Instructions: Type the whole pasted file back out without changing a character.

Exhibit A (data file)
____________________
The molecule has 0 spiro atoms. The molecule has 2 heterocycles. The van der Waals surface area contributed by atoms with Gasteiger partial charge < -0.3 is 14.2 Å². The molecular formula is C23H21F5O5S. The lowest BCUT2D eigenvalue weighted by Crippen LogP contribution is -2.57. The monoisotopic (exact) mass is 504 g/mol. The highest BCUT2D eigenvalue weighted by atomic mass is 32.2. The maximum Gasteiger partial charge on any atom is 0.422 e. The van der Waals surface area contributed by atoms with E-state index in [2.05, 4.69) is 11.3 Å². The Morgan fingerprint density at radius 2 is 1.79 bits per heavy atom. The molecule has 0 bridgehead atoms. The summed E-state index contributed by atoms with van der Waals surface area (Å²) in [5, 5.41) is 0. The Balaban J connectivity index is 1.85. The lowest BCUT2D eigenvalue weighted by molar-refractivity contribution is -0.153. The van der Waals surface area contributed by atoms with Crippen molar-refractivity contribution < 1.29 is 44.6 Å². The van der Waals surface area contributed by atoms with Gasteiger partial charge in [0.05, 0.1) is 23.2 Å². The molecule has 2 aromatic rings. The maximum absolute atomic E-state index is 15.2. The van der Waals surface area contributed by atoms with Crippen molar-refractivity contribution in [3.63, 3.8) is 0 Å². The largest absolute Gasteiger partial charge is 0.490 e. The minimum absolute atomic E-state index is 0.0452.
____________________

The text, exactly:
The molecule has 0 spiro atoms. The molecule has 2 heterocycles. The van der Waals surface area contributed by atoms with Gasteiger partial charge < -0.3 is 14.2 Å². The molecular formula is C23H21F5O5S. The lowest BCUT2D eigenvalue weighted by Crippen LogP contribution is -2.57. The monoisotopic (exact) mass is 504 g/mol. The highest BCUT2D eigenvalue weighted by atomic mass is 32.2. The maximum Gasteiger partial charge on any atom is 0.422 e. The van der Waals surface area contributed by atoms with E-state index in [2.05, 4.69) is 11.3 Å². The Morgan fingerprint density at radius 2 is 1.79 bits per heavy atom. The molecule has 0 bridgehead atoms. The summed E-state index contributed by atoms with van der Waals surface area (Å²) in [5, 5.41) is 0. The Balaban J connectivity index is 1.85. The lowest BCUT2D eigenvalue weighted by molar-refractivity contribution is -0.153. The van der Waals surface area contributed by atoms with Crippen molar-refractivity contribution < 1.29 is 44.6 Å². The van der Waals surface area contributed by atoms with Gasteiger partial charge in [0.05, 0.1) is 23.2 Å². The molecule has 2 aromatic rings. The maximum absolute atomic E-state index is 15.2. The van der Waals surface area contributed by atoms with Crippen molar-refractivity contribution in [3.63, 3.8) is 0 Å². The largest absolute Gasteiger partial charge is 0.490 e. The minimum absolute atomic E-state index is 0.0452.